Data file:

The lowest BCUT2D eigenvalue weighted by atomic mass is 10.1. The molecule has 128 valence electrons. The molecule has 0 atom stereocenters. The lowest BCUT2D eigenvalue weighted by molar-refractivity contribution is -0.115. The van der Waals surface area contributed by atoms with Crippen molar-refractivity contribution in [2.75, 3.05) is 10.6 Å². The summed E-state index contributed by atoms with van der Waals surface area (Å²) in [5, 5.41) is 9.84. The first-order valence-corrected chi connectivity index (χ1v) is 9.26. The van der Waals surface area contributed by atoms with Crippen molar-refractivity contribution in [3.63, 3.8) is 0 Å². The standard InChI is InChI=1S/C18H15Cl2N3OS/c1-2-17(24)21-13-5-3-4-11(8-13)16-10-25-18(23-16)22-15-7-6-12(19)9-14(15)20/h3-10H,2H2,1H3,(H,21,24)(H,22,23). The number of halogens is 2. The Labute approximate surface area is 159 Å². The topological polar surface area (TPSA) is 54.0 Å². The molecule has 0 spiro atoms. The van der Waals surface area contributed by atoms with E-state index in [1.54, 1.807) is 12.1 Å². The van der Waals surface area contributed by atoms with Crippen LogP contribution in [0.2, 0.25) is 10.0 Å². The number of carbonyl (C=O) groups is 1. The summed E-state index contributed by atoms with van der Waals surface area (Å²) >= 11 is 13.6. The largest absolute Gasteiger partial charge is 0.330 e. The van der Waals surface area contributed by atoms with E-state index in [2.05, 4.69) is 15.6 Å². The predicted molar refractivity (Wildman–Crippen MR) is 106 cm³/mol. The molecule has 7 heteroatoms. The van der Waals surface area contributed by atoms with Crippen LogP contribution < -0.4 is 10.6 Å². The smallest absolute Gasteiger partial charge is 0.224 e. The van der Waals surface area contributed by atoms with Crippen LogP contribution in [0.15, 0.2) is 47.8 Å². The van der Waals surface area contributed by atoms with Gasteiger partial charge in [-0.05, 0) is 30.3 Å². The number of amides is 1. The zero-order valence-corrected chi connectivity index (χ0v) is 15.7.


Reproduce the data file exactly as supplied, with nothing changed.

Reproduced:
The lowest BCUT2D eigenvalue weighted by atomic mass is 10.1. The molecule has 128 valence electrons. The molecule has 0 atom stereocenters. The lowest BCUT2D eigenvalue weighted by molar-refractivity contribution is -0.115. The van der Waals surface area contributed by atoms with Crippen molar-refractivity contribution in [2.75, 3.05) is 10.6 Å². The summed E-state index contributed by atoms with van der Waals surface area (Å²) in [5, 5.41) is 9.84. The first-order valence-corrected chi connectivity index (χ1v) is 9.26. The van der Waals surface area contributed by atoms with Crippen molar-refractivity contribution in [3.63, 3.8) is 0 Å². The standard InChI is InChI=1S/C18H15Cl2N3OS/c1-2-17(24)21-13-5-3-4-11(8-13)16-10-25-18(23-16)22-15-7-6-12(19)9-14(15)20/h3-10H,2H2,1H3,(H,21,24)(H,22,23). The number of halogens is 2. The Labute approximate surface area is 159 Å². The topological polar surface area (TPSA) is 54.0 Å². The molecule has 0 spiro atoms. The van der Waals surface area contributed by atoms with E-state index in [1.54, 1.807) is 12.1 Å². The van der Waals surface area contributed by atoms with Crippen LogP contribution in [0.2, 0.25) is 10.0 Å². The number of carbonyl (C=O) groups is 1. The summed E-state index contributed by atoms with van der Waals surface area (Å²) >= 11 is 13.6. The largest absolute Gasteiger partial charge is 0.330 e. The van der Waals surface area contributed by atoms with E-state index in [2.05, 4.69) is 15.6 Å². The predicted molar refractivity (Wildman–Crippen MR) is 106 cm³/mol. The molecule has 7 heteroatoms. The van der Waals surface area contributed by atoms with Crippen LogP contribution < -0.4 is 10.6 Å². The smallest absolute Gasteiger partial charge is 0.224 e. The van der Waals surface area contributed by atoms with Crippen LogP contribution in [0.15, 0.2) is 47.8 Å². The van der Waals surface area contributed by atoms with Gasteiger partial charge in [-0.05, 0) is 30.3 Å². The number of amides is 1. The zero-order valence-corrected chi connectivity index (χ0v) is 15.7.